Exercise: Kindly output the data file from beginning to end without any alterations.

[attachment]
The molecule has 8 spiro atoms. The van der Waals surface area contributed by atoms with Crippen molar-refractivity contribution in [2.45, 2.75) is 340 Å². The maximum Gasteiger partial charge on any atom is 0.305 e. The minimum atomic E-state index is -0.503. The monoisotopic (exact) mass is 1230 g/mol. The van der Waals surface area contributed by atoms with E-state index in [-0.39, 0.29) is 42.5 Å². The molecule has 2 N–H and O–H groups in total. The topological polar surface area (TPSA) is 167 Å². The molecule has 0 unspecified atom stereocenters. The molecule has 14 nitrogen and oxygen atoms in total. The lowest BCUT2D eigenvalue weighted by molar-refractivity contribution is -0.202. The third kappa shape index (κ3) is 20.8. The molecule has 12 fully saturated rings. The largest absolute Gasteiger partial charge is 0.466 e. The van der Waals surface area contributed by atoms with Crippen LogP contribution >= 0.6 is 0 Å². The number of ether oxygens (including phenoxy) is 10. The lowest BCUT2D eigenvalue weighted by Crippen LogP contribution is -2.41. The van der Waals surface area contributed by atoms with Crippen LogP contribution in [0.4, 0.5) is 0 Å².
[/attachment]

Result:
The molecule has 8 spiro atoms. The van der Waals surface area contributed by atoms with Crippen molar-refractivity contribution in [2.45, 2.75) is 340 Å². The maximum Gasteiger partial charge on any atom is 0.305 e. The minimum atomic E-state index is -0.503. The monoisotopic (exact) mass is 1230 g/mol. The van der Waals surface area contributed by atoms with E-state index in [-0.39, 0.29) is 42.5 Å². The molecule has 2 N–H and O–H groups in total. The topological polar surface area (TPSA) is 167 Å². The molecule has 0 unspecified atom stereocenters. The molecule has 14 nitrogen and oxygen atoms in total. The lowest BCUT2D eigenvalue weighted by molar-refractivity contribution is -0.202. The third kappa shape index (κ3) is 20.8. The molecule has 12 fully saturated rings. The largest absolute Gasteiger partial charge is 0.466 e. The van der Waals surface area contributed by atoms with Crippen LogP contribution >= 0.6 is 0 Å². The number of ether oxygens (including phenoxy) is 10. The lowest BCUT2D eigenvalue weighted by Crippen LogP contribution is -2.41. The van der Waals surface area contributed by atoms with Crippen LogP contribution in [0.4, 0.5) is 0 Å².